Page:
Many people with asthma use daily inhaled corticosteroids to control the condition and prevent asthma attacks. So women often continue on the medications during pregnancy, at the lowest dose needed, according to Beuther.
“The most important thing,” he told Reuters Health, “is that their asthma is under good control.”
A serious asthma attack, Beuther said, would deprive the fetus of oxygen, which itself is a risk. In addition, preventing asthma attacks would allow pregnant women to avoid using the oral corticosteroids used to treat them.
With the oral form, the drug goes into the bloodstream, from which it could cross into the placenta. With inhaled corticosteroids, most of the drug does not reach the bloodstream, Beuther said.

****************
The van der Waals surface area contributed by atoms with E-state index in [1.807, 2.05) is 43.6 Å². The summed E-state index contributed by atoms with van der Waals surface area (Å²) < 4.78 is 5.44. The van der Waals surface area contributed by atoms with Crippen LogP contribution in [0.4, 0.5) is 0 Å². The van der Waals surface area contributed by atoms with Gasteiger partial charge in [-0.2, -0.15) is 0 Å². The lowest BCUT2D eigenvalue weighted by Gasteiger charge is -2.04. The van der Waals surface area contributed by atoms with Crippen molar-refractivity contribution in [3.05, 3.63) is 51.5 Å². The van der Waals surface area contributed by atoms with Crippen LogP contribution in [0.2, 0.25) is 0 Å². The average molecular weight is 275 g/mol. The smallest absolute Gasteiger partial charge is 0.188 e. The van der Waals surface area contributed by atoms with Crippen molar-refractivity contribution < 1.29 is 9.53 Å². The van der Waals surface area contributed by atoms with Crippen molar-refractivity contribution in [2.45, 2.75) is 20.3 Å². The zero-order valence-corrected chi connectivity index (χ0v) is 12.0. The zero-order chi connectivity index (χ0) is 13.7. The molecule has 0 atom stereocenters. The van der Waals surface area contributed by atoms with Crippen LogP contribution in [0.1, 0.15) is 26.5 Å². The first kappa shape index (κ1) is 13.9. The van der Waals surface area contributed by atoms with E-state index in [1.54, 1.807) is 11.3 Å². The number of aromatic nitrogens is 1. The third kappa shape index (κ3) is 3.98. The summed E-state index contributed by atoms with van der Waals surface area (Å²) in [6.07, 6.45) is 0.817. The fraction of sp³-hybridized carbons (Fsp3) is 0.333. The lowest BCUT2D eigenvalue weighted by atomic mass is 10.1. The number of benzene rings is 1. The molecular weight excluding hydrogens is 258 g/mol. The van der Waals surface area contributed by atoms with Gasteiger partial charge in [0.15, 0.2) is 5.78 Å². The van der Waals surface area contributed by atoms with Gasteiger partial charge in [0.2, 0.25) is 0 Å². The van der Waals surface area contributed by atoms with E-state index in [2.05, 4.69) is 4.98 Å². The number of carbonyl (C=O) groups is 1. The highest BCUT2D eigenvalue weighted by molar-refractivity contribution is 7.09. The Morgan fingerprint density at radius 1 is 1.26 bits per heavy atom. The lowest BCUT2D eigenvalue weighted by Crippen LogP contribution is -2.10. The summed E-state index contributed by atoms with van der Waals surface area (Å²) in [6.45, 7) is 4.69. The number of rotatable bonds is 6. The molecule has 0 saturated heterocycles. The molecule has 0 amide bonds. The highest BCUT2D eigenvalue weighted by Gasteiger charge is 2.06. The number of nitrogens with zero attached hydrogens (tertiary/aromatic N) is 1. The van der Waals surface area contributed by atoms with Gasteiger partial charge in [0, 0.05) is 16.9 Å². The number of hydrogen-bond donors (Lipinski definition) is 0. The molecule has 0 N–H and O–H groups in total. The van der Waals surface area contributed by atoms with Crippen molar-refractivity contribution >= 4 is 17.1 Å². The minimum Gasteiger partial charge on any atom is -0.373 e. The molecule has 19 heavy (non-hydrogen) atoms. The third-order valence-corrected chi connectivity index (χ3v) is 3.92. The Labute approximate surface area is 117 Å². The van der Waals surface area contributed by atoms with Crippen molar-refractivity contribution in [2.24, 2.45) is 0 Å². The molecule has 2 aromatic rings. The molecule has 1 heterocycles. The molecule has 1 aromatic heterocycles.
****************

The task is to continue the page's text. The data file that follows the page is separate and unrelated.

There are still questions. This study does not address whether corticosteroids might be related to some other type of birth defect, Beuther pointed out.
“We don’t know that they are harmful, but we can’t say that they are completely safe either,” he said.
Beuther suggested that women who have concerns speak with their doctor - including about whether they are on the lowest dose of corticosteroid needed to control their condition.
Hviid agreed. “What is required will differ from woman to woman and should be discussed in detail with the doctor,” he said.
“In many cases,” Hviid said, “the real risks to the mother and fetus of avoiding treatment are greater than the hypothesized risks of birth defects associated with treatment.”
SOURCE: CMAJ, online April 11, 2011